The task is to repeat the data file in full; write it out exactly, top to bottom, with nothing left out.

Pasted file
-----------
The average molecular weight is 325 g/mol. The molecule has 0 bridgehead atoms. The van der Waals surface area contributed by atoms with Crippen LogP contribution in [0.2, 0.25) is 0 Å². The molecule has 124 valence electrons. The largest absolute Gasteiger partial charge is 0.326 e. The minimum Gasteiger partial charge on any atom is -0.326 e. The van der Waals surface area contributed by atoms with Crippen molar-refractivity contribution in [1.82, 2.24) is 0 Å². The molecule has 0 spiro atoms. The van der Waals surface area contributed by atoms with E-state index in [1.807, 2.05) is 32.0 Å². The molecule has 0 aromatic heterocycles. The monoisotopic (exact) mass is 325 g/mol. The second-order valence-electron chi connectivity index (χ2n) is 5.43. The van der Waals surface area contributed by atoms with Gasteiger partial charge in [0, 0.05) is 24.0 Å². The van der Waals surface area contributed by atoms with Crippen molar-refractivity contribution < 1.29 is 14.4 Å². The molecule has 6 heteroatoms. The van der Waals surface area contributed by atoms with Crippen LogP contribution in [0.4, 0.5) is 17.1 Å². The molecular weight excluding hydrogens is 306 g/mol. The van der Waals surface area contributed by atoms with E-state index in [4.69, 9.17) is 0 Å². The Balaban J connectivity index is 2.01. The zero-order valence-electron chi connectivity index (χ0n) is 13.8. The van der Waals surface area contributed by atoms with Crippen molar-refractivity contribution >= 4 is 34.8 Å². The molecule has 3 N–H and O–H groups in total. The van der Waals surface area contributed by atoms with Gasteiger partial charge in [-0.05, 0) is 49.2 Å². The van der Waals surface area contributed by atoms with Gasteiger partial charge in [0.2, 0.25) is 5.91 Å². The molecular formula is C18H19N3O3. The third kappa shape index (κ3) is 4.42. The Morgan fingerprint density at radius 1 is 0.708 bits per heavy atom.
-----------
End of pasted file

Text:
The average molecular weight is 325 g/mol. The molecule has 0 bridgehead atoms. The van der Waals surface area contributed by atoms with Crippen LogP contribution in [0.2, 0.25) is 0 Å². The molecule has 124 valence electrons. The largest absolute Gasteiger partial charge is 0.326 e. The minimum Gasteiger partial charge on any atom is -0.326 e. The van der Waals surface area contributed by atoms with Crippen molar-refractivity contribution in [1.82, 2.24) is 0 Å². The molecule has 0 spiro atoms. The van der Waals surface area contributed by atoms with E-state index in [1.807, 2.05) is 32.0 Å². The molecule has 0 aromatic heterocycles. The monoisotopic (exact) mass is 325 g/mol. The second-order valence-electron chi connectivity index (χ2n) is 5.43. The van der Waals surface area contributed by atoms with Gasteiger partial charge in [0, 0.05) is 24.0 Å². The van der Waals surface area contributed by atoms with Crippen molar-refractivity contribution < 1.29 is 14.4 Å². The molecule has 6 heteroatoms. The van der Waals surface area contributed by atoms with Crippen LogP contribution in [0.4, 0.5) is 17.1 Å². The molecular weight excluding hydrogens is 306 g/mol. The van der Waals surface area contributed by atoms with E-state index in [4.69, 9.17) is 0 Å². The Balaban J connectivity index is 2.01. The zero-order valence-electron chi connectivity index (χ0n) is 13.8. The van der Waals surface area contributed by atoms with Crippen molar-refractivity contribution >= 4 is 34.8 Å². The molecule has 3 N–H and O–H groups in total. The van der Waals surface area contributed by atoms with Gasteiger partial charge in [-0.05, 0) is 49.2 Å². The van der Waals surface area contributed by atoms with Gasteiger partial charge in [0.2, 0.25) is 5.91 Å². The molecular formula is C18H19N3O3. The third kappa shape index (κ3) is 4.42. The Morgan fingerprint density at radius 1 is 0.708 bits per heavy atom.